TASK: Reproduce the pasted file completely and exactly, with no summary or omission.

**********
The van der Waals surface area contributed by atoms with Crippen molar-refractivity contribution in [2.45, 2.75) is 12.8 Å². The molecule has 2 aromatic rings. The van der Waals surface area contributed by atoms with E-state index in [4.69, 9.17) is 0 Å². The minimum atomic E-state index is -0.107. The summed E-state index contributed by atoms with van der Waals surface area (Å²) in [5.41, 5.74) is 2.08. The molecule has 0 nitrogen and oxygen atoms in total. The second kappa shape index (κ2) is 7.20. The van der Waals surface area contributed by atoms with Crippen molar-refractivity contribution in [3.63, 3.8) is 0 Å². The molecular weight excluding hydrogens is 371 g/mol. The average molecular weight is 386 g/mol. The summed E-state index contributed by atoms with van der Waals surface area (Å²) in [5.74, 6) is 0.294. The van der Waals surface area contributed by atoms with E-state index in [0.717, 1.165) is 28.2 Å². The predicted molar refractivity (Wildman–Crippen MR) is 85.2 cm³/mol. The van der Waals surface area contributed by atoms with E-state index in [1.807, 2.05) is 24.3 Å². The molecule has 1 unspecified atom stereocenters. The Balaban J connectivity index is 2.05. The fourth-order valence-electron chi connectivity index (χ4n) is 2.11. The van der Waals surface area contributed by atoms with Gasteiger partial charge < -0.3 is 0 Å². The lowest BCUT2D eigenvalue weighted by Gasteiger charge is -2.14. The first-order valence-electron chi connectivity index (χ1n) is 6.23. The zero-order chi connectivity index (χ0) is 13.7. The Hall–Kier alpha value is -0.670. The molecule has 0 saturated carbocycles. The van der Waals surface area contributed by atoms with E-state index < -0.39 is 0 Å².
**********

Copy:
The van der Waals surface area contributed by atoms with Crippen molar-refractivity contribution in [2.45, 2.75) is 12.8 Å². The molecule has 2 aromatic rings. The van der Waals surface area contributed by atoms with E-state index in [4.69, 9.17) is 0 Å². The minimum atomic E-state index is -0.107. The summed E-state index contributed by atoms with van der Waals surface area (Å²) in [5.41, 5.74) is 2.08. The molecule has 0 nitrogen and oxygen atoms in total. The second kappa shape index (κ2) is 7.20. The van der Waals surface area contributed by atoms with Crippen molar-refractivity contribution in [3.63, 3.8) is 0 Å². The molecular weight excluding hydrogens is 371 g/mol. The average molecular weight is 386 g/mol. The summed E-state index contributed by atoms with van der Waals surface area (Å²) in [5.74, 6) is 0.294. The van der Waals surface area contributed by atoms with E-state index in [0.717, 1.165) is 28.2 Å². The predicted molar refractivity (Wildman–Crippen MR) is 85.2 cm³/mol. The van der Waals surface area contributed by atoms with E-state index in [1.807, 2.05) is 24.3 Å². The molecule has 1 unspecified atom stereocenters. The Balaban J connectivity index is 2.05. The fourth-order valence-electron chi connectivity index (χ4n) is 2.11. The van der Waals surface area contributed by atoms with Gasteiger partial charge < -0.3 is 0 Å². The lowest BCUT2D eigenvalue weighted by Gasteiger charge is -2.14. The first-order valence-electron chi connectivity index (χ1n) is 6.23. The zero-order chi connectivity index (χ0) is 13.7. The Hall–Kier alpha value is -0.670. The molecule has 0 saturated carbocycles. The van der Waals surface area contributed by atoms with E-state index < -0.39 is 0 Å².